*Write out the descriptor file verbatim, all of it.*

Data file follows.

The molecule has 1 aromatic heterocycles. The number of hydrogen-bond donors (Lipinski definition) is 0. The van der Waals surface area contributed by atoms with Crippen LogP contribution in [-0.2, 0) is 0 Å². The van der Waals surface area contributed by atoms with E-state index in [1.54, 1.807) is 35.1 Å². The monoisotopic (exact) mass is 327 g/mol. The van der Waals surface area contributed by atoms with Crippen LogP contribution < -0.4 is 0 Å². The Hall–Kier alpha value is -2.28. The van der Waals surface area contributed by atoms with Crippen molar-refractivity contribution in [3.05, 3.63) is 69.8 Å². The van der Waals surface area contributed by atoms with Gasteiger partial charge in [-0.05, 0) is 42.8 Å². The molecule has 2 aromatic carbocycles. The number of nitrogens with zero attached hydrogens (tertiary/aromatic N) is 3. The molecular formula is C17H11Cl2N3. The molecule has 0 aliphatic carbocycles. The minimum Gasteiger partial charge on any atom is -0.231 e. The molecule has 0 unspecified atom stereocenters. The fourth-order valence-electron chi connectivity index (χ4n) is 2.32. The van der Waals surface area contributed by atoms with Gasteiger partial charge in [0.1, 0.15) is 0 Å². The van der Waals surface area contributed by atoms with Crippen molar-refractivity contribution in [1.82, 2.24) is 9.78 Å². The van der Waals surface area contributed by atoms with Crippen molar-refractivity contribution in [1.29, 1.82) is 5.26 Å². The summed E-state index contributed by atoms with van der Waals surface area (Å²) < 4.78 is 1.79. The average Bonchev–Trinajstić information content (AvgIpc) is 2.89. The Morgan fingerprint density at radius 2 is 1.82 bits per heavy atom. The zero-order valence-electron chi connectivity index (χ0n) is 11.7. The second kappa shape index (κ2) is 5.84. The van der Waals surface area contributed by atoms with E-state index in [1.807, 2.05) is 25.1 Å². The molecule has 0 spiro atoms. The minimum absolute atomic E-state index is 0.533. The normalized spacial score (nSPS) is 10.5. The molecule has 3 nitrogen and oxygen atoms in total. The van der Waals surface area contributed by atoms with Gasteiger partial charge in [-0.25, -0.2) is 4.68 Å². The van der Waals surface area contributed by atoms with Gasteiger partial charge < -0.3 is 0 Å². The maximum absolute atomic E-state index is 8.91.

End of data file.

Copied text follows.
The molecule has 1 aromatic heterocycles. The number of hydrogen-bond donors (Lipinski definition) is 0. The van der Waals surface area contributed by atoms with Crippen LogP contribution in [-0.2, 0) is 0 Å². The van der Waals surface area contributed by atoms with E-state index in [1.54, 1.807) is 35.1 Å². The monoisotopic (exact) mass is 327 g/mol. The van der Waals surface area contributed by atoms with Crippen LogP contribution < -0.4 is 0 Å². The Hall–Kier alpha value is -2.28. The van der Waals surface area contributed by atoms with Crippen molar-refractivity contribution in [3.05, 3.63) is 69.8 Å². The van der Waals surface area contributed by atoms with Gasteiger partial charge in [-0.05, 0) is 42.8 Å². The molecule has 2 aromatic carbocycles. The number of nitrogens with zero attached hydrogens (tertiary/aromatic N) is 3. The molecular formula is C17H11Cl2N3. The molecule has 0 aliphatic carbocycles. The minimum Gasteiger partial charge on any atom is -0.231 e. The molecule has 0 unspecified atom stereocenters. The fourth-order valence-electron chi connectivity index (χ4n) is 2.32. The van der Waals surface area contributed by atoms with Gasteiger partial charge in [0.1, 0.15) is 0 Å². The van der Waals surface area contributed by atoms with Crippen molar-refractivity contribution in [1.82, 2.24) is 9.78 Å². The van der Waals surface area contributed by atoms with Crippen molar-refractivity contribution in [1.29, 1.82) is 5.26 Å². The summed E-state index contributed by atoms with van der Waals surface area (Å²) < 4.78 is 1.79. The average Bonchev–Trinajstić information content (AvgIpc) is 2.89. The Morgan fingerprint density at radius 2 is 1.82 bits per heavy atom. The zero-order valence-electron chi connectivity index (χ0n) is 11.7. The second kappa shape index (κ2) is 5.84. The van der Waals surface area contributed by atoms with E-state index in [1.807, 2.05) is 25.1 Å². The molecule has 0 spiro atoms. The minimum absolute atomic E-state index is 0.533. The normalized spacial score (nSPS) is 10.5. The molecule has 3 nitrogen and oxygen atoms in total. The van der Waals surface area contributed by atoms with Gasteiger partial charge in [-0.25, -0.2) is 4.68 Å². The van der Waals surface area contributed by atoms with Gasteiger partial charge < -0.3 is 0 Å². The maximum absolute atomic E-state index is 8.91.